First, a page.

Published by Longines-Wittnauer Watch. Co., Inc., New York 36, N. Y, U.S.A
RESERVE POWER INDICATOR
LeCOULTRE CALIBER 481
There are numerous devices for recording the
amount of ma,inspring power stored in the barrel.
They were employed very early in the marine
chronometer and later in the accurate, railroadtype pocket timepiece. Now they perform a useful service in the self-winding watch.
The principle of every such device is that when
the mainspring is wound through the ratchet,
manually or automatically, a special train of gears
connected to the ratchet moves an indicator across
a graduated dial showing the extent of this winding. The barrel teeth, too, are connected to the
same train so that when it utilizes the mainspring's
power, this same train is made to reverse itself and
the indicator hand moves in the opposite direction.
Most of these types of reserve-power indicating
devices are designed so that the ratchet moves the
indicator in one direction, while the barrel, going
also in the same direction as the ratchet, influences the indicator in the opposite direction. This
is done most often by introducing an additional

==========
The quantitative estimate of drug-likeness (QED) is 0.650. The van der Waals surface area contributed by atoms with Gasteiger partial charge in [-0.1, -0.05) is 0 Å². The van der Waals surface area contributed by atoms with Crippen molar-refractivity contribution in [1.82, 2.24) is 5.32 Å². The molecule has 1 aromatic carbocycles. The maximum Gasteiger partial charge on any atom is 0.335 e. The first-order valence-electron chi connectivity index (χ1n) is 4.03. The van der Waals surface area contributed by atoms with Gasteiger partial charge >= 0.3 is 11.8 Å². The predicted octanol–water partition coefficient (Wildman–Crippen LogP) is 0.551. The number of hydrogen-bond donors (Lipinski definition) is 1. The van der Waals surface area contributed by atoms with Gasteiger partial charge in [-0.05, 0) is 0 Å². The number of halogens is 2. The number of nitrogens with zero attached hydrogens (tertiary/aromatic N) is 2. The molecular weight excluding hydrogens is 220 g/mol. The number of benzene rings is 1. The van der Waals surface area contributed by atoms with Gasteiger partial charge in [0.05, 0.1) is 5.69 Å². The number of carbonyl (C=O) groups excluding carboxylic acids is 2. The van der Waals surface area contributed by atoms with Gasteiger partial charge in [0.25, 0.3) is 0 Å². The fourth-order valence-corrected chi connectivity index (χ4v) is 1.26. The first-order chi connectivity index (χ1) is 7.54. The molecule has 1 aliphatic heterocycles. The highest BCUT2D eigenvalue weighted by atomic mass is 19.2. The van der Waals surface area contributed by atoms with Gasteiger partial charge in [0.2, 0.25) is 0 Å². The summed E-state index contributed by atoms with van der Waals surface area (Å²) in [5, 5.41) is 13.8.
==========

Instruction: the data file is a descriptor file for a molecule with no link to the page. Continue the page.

gear between the ratchet and the indicator train.
These units are composed of a system known as
differential gearing (a series of gears connected to
different power sources, permitting the different
speeds of each source to influence the same axle,
such as the post upon which an indicator hand
might be fitted). An automobile uses a similar
system so that each rear wheel may be turned at
different speeds as when making a sharp turn or
maneuvering for parking.
In figure 1 is the system used by the LeCoultre
Calibre 481. This has an ingenious yet simple dif.
ferential device to show the power stored by the
Figure I-Exploded, schematic view of the differential for
reserve power indicator such as used with the LeCoultre
self-winding or the manually wound mainspring.
This view shows the scheme of the differential in
exploded section. The differential axle F (also
called a satellite spindle) pivots freely between
the upper and lower plates of the movement.
The upper differential gear H and the lower gear
E are free to turn on shoulders of the differential
axle. Both wheels Hand E have dual sets of radial
and crown teeth. The differential
pinion G is
mounted on the shoulder of the cross-arbor GA
and is free to turn on this arbor. The top pivot of
F, with its notch, extends up through the dial
plate, and the driving pinion]
snaps onto this
pivot like a cannon pinion.